Often it seems residents seem hyper-concerned about cars parked on their streets.  I've actually heard residents cite that it is a sign of a "neighborhood in decline when you see cars parked overnight on the street".  This type of attitude is IMO very outdated, and is a real barrier to creating healthy, walkable, sustainable neighborhoods. 

 

You're constructing a strawman here.

 

The concern is that this project will be considerably taller than the nearby condos (which are 3 stories with rooftop patios on the 4th floor level).  They lose a considerable level of privacy.  They understand that this concern by itself won't carry much weight, so they're looking at other technicalities.  I think they recognize it's likely a losing battle.


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#27 Austin55

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Posted 10 October 2016 - 01:39 PM

It's going to the council and was recommended for denial by the zoning commission, so it could be interesting to see where this goes. 



#28 Zetna

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Posted 22 November 2016 - 02:24 PM

1904 house that I thought would be saved is for sale for $1 to move it; otherwise will be torn down......so much for history.



#29 Austin55

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Posted 05 January 2017 - 08:50 PM

3DJHlCd.png

 

6ZexiGn.png



#30 rriojas71

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Posted 05 January 2017 - 11:01 PM

I hope there are some plans for retail on Rosedale at least.

#31 Doohickie

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Posted 06 January 2017 - 09:00 AM

The word that comes to mind when I see that is that it looks like a "compound."

 

The style to me says 1980s.


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#32 dfwerdoc

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Posted 07 January 2017 - 01:26 AM

the density is beautiful. people with jobs paying rent walking around and  looking for places to grab  a bite 



#33 Austin55

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Posted 07 January 2017 - 01:12 PM

Excluding the portion which bridges over the street I like the proposed look. It will look nice with the proposed boutique hotel as well.

#34 Doohickie

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Posted 11 January 2017 - 08:20 PM

Just curious.... what do you think of this for the Rosedale location in lieu of that blocky thing?
 
new-building-by-Ashkers-e1484171784904.j
 
It's a proposal for a new building in Buffalo, NY.  (If you're curious, this is what's currently on the site.)

 

Another part of the project:

 

Arbor-Reverie-1100x733.jpg

 

And what's currently there now.  It's interesting that they're keeping many of the street level facades.  I bet that will make for some challenging construction.


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#35 Mr_Brightside526

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Posted 12 January 2017 - 08:54 AM

This kind of detailed and diverse architecture is just what a neighborhood needs.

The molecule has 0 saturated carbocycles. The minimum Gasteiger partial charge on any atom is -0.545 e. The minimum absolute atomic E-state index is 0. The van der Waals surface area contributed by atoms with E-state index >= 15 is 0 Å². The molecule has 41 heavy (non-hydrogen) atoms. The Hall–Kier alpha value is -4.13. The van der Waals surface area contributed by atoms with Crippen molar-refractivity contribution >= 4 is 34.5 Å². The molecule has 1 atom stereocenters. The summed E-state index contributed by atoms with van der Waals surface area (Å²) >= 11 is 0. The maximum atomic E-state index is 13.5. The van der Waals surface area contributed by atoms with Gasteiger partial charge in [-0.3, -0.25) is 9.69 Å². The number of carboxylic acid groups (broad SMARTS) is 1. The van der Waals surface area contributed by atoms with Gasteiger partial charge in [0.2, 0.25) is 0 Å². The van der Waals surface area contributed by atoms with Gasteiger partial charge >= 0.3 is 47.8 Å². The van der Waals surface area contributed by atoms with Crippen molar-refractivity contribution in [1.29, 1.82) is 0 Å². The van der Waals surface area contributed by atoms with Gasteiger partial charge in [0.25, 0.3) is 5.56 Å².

I'm a fan!



#36 Austin55

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Posted 12 January 2017 - 03:56 PM

That looks like a cluttered mess to me...

#37 Doohickie

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Posted 12 January 2017 - 09:17 PM

At least it doesn't look like a soul-crushing Communist apartment block.


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#38 Austin55

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Posted 13 January 2017 - 03:30 PM

Here's some more background on the design

 

Inspiration

 

y8HUZSN.png

 

dxdGhgN.png

 

Also, there's more than just that huge bit over the road, there's also more skybridges....

nWn5aM2.png



#39 Doohickie

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Posted 13 January 2017 - 11:15 PM

That just reinforces my impression of the new building.  Those other examples are reminiscent of Soviet block housing too.

 

The best thing I can say about that design is that it reminds me of college housing.


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#40 Doohickie

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Posted 13 January 2017 - 11:24 PM

Here's some more background on the design

 

dxdGhgN.png

 

That whole thing about how they developed their facade sounds like it was done as some kind of algorithm to replace actual, you know, design principles.  That formulaic formulation of the design dehumanizes it, which is why it reinforces my "soulless Soviet block" impression.

 

Maybe the street level experience can overcome that modified monolith design.  We'll see.


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#41 Mr_Brightside526

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Posted 17 January 2017 - 09:37 AM

I wholeheartedly agree with you Doohickie. This design reminds me of Brutalist architecture, and when you age it 30-40 years, it looks depressing, tired and dingy.



#42 Austin55

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Posted 29 March 2017 - 08:06 PM

All sorts of wood on site for this. Assuming it will get going soon.



#43 dfwerdoc

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Posted 15 May 2017 - 05:43 AM

a while back this got rejected at zoning. did it make it through city council? 



#44 Austin55

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Posted 15 May 2017 - 03:31 PM

It went before council October 11th, but I cannot find a decision. 



#45 Doohickie

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Posted 15 May 2017 - 03:56 PM

Yes, it went through.


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#46 johnfwd

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Posted 16 May 2017 - 08:48 AM

The artist drawing, Post#38, would be great if this were a planned college administration building.  Alas, quality-living apartment complex?

 

Now, the artist drawing, Post#34, is a bit more colorful, to be fair.